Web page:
The Seven Letter Word that Military Spouses Loathe

In honor of the great Martin Luther King today, I will not remain “silent” any longer “about things that matter.”

I know you have heard the term either loosely mentioned in a conversation or plastered into memes. It’s a word that puts all military spouses into a stereotypical category of “not’s.” The word I am referring to is related to terms such as; unkept, unmotivated, unambitious, uneducated, or unfit.  While there are good and bad versions of all people in this world, this stereotype is one I truly disagree with concerning the military spouse population.

For those trying to degrade military spouses and put this horrible seven letter word onto all of us, let me first tell you what a military spouse truly is.

A military spouse is:

Driven and Ambitious

Military spouses are some of the most inventive, driven, and courageous women I know. Many of us have been forced to choose between having children or having a career, which is not a fair choice to make.   Some military spouses who have desired to have both career and children have had to reinvent themselves in order to do so. They may have taken a job outside of their field in order to work from home, or ventured into entrepreneurship to open their own businesses. Many decide to further their education so they can find a more portable career that will travel when the service member’s orders dictate a PCS. A large percentage of military spouses, even those with degrees, struggle to find a job in their field. This leaves many unemployed, which is not by choice. Whatever the case, military spouses are far from what the seven letter insulting term insinuates.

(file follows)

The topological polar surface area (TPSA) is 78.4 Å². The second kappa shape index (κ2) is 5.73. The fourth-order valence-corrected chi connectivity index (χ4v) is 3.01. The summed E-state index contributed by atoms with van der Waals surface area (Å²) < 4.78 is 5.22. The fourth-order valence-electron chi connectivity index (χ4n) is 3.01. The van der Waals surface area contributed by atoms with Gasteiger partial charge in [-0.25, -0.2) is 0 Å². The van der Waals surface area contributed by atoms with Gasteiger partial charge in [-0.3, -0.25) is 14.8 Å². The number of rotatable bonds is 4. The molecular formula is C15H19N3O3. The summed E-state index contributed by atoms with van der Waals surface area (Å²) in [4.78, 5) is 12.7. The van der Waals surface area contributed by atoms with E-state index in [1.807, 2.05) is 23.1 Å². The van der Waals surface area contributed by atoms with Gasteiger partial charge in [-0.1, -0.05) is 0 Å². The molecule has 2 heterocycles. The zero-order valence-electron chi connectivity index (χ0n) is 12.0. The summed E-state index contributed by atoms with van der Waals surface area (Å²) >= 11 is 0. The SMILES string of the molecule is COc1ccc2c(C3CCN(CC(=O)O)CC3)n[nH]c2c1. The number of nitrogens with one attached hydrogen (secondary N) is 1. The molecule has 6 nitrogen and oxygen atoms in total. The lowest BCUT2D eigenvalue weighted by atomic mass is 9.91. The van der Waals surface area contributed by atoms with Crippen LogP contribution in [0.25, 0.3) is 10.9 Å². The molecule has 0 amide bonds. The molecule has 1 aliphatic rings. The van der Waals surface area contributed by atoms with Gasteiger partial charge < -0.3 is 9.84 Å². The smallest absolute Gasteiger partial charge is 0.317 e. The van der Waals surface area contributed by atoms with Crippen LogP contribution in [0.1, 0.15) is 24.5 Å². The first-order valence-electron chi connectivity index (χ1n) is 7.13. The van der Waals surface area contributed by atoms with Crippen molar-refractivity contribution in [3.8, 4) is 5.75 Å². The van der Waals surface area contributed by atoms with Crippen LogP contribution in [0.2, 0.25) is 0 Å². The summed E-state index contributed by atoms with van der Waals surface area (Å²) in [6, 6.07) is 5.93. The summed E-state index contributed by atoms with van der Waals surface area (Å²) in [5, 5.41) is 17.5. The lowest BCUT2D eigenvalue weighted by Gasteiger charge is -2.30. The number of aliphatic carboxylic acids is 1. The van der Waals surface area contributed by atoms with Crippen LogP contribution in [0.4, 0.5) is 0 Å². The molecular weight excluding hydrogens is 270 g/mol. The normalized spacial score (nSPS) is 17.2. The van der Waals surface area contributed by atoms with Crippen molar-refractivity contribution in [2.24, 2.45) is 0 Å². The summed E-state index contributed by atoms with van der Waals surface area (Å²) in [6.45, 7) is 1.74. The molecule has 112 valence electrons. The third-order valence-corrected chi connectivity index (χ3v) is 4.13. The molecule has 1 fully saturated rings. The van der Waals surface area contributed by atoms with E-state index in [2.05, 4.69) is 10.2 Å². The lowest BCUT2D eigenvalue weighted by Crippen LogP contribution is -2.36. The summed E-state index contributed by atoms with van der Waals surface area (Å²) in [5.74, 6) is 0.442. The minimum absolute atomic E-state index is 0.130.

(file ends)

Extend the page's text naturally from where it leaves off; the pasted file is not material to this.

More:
Strong

People are so quick to judge before they know the whole story about a military spouse.  What they don’t know is that we married our husbands for love and nothing else. We surely didn’t know what we were getting into, but we were willing to take that risk all because of that wonderful thing called love. We didn’t know that we may never be able to plan a vacation ahead of time-EVER again. We didn’t know that every time we’re alone either tragedy strikes or something major breaks and we are forced to figure it out without any support. We also didn’t know that when our unborn child’s heart stopped beating in the womb that our spouse would be miles away and not by our side.  Those are not things you even contemplate before you marry a service member.  Then, wham! Reality hits. Military spouses are the strongest most persevering group of people on the planet.  We have no choice but to be that way and develop strengths and skills we never knew we had.

Resilient

Imagine leaving the life as you knew it behind and living days away from your family and friends.  Military spouses agreed to do that when they married their service member. What we didn’t expect is for it to be so hard to make new friends in this new world we are a part of.  What we didn’t expect is to be far away from family and friends, tragedy strikes, and our spouse is states or countries away either training or deployed.  Then, we have to find new measures of support and build a community of support with friends, organizations, and resources.  This doesn’t happen overnight and takes time.  Therefore, military spouses are resilient. We know how to rebuild a life, as hard as it may be at times.